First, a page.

Financial statements normalization involves adjusting non-recurring expenses or revenues in financial statements or metrics so that they only reflect the usual transactions of a company. Financial statements often contain expenses that do not constitute a company’s normal business operations and that may hurt the company’s earnings. The purpose of normalization is to eliminate such anomalies and provide accurate historical information that enables reliable comparisons and forecasting.
Normalizing adjustments to the financial statements are made for a variety of reasons. If the company is seeking external funding, normalized financial statements provide the investor or lender with a clear picture of the actual expenses, revenues, and cash flow of the company during a particular period. Also, when selling the business, a potential buyer will want to see the normalized statements to gauge whether the business has been profitable overall. When adjusting the financial statements, you should only remove discretionary expenses and one-time gains or expenses that are unrepresentative of normal operating expenses of the business. Here are some examples of normalizing adjustments:
#1 Owner’s Salary and Expenses
In most private companies, the owners have discretion over the amount of salaries and allowances that they draw from the company accounts. Also, the owners may decide to pay their personal expenses through the company accounts. Such expenditures may include travel allowances, internet costs, entertainment, vehicle, fuel, etc. These costs reduce the net revenue of the company. When selling the company, appraisers must add back these expenses to the company earnings.
#2 Rental Expense or Income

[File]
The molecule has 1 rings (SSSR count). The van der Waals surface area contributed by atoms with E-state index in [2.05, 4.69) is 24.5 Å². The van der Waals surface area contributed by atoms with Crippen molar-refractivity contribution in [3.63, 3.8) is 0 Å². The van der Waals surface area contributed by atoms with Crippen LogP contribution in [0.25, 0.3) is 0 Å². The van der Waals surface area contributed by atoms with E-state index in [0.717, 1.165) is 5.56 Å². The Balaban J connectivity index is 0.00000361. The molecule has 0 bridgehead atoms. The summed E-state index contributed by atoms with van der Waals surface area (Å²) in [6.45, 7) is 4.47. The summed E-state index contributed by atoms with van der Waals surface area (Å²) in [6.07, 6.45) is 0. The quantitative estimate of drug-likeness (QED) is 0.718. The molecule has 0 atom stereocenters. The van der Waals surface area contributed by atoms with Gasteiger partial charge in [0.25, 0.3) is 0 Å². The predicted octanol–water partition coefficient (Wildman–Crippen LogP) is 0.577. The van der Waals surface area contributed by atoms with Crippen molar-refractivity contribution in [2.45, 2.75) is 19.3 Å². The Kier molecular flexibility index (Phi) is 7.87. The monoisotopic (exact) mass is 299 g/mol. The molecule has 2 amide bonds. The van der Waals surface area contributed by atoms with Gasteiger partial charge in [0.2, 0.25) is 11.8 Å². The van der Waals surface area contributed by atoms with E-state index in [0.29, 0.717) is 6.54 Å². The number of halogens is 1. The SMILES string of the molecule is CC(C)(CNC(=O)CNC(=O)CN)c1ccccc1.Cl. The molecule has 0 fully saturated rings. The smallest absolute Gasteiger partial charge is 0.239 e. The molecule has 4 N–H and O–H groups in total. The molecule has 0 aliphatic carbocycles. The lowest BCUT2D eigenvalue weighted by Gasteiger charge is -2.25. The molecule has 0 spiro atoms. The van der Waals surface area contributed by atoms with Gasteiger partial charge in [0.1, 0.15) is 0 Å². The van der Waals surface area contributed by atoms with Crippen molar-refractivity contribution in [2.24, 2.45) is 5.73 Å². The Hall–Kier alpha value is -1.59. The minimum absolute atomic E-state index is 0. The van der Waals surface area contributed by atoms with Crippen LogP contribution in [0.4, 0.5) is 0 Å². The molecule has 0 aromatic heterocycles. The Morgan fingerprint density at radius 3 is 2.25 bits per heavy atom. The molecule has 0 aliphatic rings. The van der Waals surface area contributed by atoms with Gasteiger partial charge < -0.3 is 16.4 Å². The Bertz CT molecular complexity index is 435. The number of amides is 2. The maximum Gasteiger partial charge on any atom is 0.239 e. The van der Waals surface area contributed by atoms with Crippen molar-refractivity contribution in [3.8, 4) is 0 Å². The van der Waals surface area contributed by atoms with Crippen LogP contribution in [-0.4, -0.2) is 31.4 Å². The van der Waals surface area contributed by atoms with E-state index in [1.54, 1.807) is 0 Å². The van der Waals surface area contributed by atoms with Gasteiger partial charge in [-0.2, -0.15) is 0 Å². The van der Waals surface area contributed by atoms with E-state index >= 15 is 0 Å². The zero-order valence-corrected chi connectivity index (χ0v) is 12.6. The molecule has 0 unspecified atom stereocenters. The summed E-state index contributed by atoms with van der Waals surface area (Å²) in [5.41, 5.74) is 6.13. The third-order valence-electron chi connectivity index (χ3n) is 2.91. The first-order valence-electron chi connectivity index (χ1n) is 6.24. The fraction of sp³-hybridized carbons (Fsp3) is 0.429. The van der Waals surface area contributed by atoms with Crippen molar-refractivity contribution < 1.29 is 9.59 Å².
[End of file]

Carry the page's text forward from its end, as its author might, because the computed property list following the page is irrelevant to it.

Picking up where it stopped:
A company may decide to pay rent that is above or below the market rate when the company premises are owned by the company or a holding company. Adjusting the rental expense to reflect the prevailing market value will help normalize the financial statements. Also, where the company earns a rental income from its properties that does not constitute a part of the company’s core business operations, this income should be eliminated from the financial statements. Also, any loans related to such properties should be removed from the company’s balance sheet.
#3 Non-recurring Expense or Income
Non-recurring expenses result from abnormal events that are unrelated to the company’s core operations. Mostly, they are one-time gains or losses that are unlikely to reoccur in the future. They may include building renovations, gain or loss on asset disposal, insurance payouts, lawsuits, and sale of company land. One-time incomes should be eliminated from the financial statements, and one-time expenses should be added back to the company’s revenues to reflect the company’s real financial performance during the year.
#4 Extraordinary Events
Extraordinary events refer to unusual gains or losses that materially affect the company’s finances. Also, an event is classified as extraordinary if it is not part of the day-to-day operations of the company. These events may be comprised of material storm damage, regulatory or tax rulings, lawsuits, costs of implementing a new production system, restructuring costs, sale of assets, etc. Such events have a significant impact on a company’s profitability and should be explained separately.
Detailed explanations of extraordinary items appearing in the financial statements should be included in the notes to the annual report, and in the SEC filing 10-K submitted to the US Securities and Exchange Commission.
One-Time Events vs. Extraordinary Events
These events should be treated differently in the financial statements. The one-time/non-recurring items should be recorded under the operating expenses in the income statement, while the extraordinary items should be recorded after the net income figure. The management should provide an additional explanation to these events in the Management Discussions and Analysis.
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